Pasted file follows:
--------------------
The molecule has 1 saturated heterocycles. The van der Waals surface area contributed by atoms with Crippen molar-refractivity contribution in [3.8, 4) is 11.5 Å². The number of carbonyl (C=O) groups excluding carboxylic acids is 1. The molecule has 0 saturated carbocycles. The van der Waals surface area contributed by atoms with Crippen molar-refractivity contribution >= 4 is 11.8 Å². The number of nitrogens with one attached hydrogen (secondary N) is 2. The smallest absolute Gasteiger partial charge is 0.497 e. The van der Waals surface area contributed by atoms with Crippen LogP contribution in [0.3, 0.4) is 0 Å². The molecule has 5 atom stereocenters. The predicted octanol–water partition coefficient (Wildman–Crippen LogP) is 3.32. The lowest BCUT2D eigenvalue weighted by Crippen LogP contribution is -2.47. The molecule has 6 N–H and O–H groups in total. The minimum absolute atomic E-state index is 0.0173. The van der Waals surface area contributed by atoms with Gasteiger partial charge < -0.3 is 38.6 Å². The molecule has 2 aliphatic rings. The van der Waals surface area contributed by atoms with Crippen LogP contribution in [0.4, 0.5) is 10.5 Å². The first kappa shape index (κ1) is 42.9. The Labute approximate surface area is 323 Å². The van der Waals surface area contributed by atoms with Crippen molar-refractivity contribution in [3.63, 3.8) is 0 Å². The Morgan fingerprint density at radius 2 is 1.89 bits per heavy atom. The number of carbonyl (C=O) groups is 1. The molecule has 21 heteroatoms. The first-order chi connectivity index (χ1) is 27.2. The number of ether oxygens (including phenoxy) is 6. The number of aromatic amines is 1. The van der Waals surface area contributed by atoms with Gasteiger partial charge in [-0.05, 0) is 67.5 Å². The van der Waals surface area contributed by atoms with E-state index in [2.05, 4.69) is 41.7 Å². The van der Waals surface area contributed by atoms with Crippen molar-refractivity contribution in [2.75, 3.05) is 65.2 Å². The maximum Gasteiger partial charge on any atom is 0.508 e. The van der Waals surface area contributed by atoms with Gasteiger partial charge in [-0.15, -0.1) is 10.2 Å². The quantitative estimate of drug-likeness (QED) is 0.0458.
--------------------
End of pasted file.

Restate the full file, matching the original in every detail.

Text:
The molecule has 1 saturated heterocycles. The van der Waals surface area contributed by atoms with Crippen molar-refractivity contribution in [3.8, 4) is 11.5 Å². The number of carbonyl (C=O) groups excluding carboxylic acids is 1. The molecule has 0 saturated carbocycles. The van der Waals surface area contributed by atoms with Crippen molar-refractivity contribution >= 4 is 11.8 Å². The number of nitrogens with one attached hydrogen (secondary N) is 2. The smallest absolute Gasteiger partial charge is 0.497 e. The van der Waals surface area contributed by atoms with Crippen LogP contribution in [0.3, 0.4) is 0 Å². The molecule has 5 atom stereocenters. The predicted octanol–water partition coefficient (Wildman–Crippen LogP) is 3.32. The lowest BCUT2D eigenvalue weighted by Crippen LogP contribution is -2.47. The molecule has 6 N–H and O–H groups in total. The minimum absolute atomic E-state index is 0.0173. The van der Waals surface area contributed by atoms with Gasteiger partial charge < -0.3 is 38.6 Å². The molecule has 2 aliphatic rings. The van der Waals surface area contributed by atoms with Crippen LogP contribution in [0.4, 0.5) is 10.5 Å². The first kappa shape index (κ1) is 42.9. The Labute approximate surface area is 323 Å². The van der Waals surface area contributed by atoms with Crippen molar-refractivity contribution in [3.63, 3.8) is 0 Å². The Morgan fingerprint density at radius 2 is 1.89 bits per heavy atom. The number of carbonyl (C=O) groups is 1. The molecule has 21 heteroatoms. The first-order chi connectivity index (χ1) is 27.2. The number of ether oxygens (including phenoxy) is 6. The number of aromatic amines is 1. The van der Waals surface area contributed by atoms with Gasteiger partial charge in [-0.05, 0) is 67.5 Å². The van der Waals surface area contributed by atoms with E-state index in [2.05, 4.69) is 41.7 Å². The van der Waals surface area contributed by atoms with Crippen molar-refractivity contribution in [2.75, 3.05) is 65.2 Å². The maximum Gasteiger partial charge on any atom is 0.508 e. The van der Waals surface area contributed by atoms with Gasteiger partial charge in [-0.15, -0.1) is 10.2 Å². The quantitative estimate of drug-likeness (QED) is 0.0458.